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Anne Knock

It seems apt, the knock-on effect is described as something that causes other things to happen. These ‘other things’ can be expected or unexpected. The device known as Newton’s cradle offers a predictable knock-on effect. A ball swings in at one end, and something to do with momentum and energy causes the ball at the other end to swing out. It’s a metaphor for a simple cause and effect decision-making process, those actions that produce an anticipated outcome.

The knock-on effect can be both predictable and surprising.

Yet in other endeavours of life an action or decision can elicit unexpected outcomes. Getting fit is a good example of this…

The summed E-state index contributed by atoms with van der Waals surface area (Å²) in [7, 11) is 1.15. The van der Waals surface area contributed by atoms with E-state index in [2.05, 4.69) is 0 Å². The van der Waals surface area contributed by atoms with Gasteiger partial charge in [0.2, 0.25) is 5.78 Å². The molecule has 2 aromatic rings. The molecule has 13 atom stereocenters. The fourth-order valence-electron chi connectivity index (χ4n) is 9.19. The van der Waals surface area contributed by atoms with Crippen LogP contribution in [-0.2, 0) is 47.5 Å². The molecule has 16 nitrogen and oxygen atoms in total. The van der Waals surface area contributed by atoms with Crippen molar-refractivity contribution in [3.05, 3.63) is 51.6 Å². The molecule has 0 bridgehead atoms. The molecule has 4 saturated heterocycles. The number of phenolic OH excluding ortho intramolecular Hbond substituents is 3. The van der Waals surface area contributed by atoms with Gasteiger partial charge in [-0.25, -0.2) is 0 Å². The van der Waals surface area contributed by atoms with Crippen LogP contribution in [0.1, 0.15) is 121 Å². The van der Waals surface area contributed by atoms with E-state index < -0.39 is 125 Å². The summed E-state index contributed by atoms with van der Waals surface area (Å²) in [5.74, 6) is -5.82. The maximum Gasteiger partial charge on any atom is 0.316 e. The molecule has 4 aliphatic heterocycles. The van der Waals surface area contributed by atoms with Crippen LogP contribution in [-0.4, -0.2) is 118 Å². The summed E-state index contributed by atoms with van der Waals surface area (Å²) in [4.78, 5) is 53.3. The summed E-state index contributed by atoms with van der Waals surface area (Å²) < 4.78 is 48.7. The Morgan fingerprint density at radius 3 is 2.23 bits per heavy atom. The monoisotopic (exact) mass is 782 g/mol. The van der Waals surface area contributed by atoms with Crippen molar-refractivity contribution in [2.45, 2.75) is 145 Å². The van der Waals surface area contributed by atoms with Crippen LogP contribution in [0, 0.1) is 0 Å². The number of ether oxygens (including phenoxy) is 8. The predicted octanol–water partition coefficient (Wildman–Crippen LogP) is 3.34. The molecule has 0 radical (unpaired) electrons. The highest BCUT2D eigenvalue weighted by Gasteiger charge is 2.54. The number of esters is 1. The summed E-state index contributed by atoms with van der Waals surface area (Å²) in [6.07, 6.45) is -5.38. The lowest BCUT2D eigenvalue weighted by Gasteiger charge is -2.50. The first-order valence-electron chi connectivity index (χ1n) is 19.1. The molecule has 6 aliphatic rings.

The latest educational furore in my state is an example of the application of causal linear thinking in a complex world. A newish school in my city is known for pushing the boundaries of change and innovation. It’s tough and those frontline innovators remind me of the Far Side cartoon: “Bummer of a birthmark, Hal”

“Bummer of a birthmark, Hal” Gary Larson, Far Side

My comment here is not on the situation that is currently in the media. You can read it for yourself here: How pictures on BLM on a classroom ceiling ignited a storm

Rather it is questioning the linear thinking that when something flairs up, it…

Anne Knock

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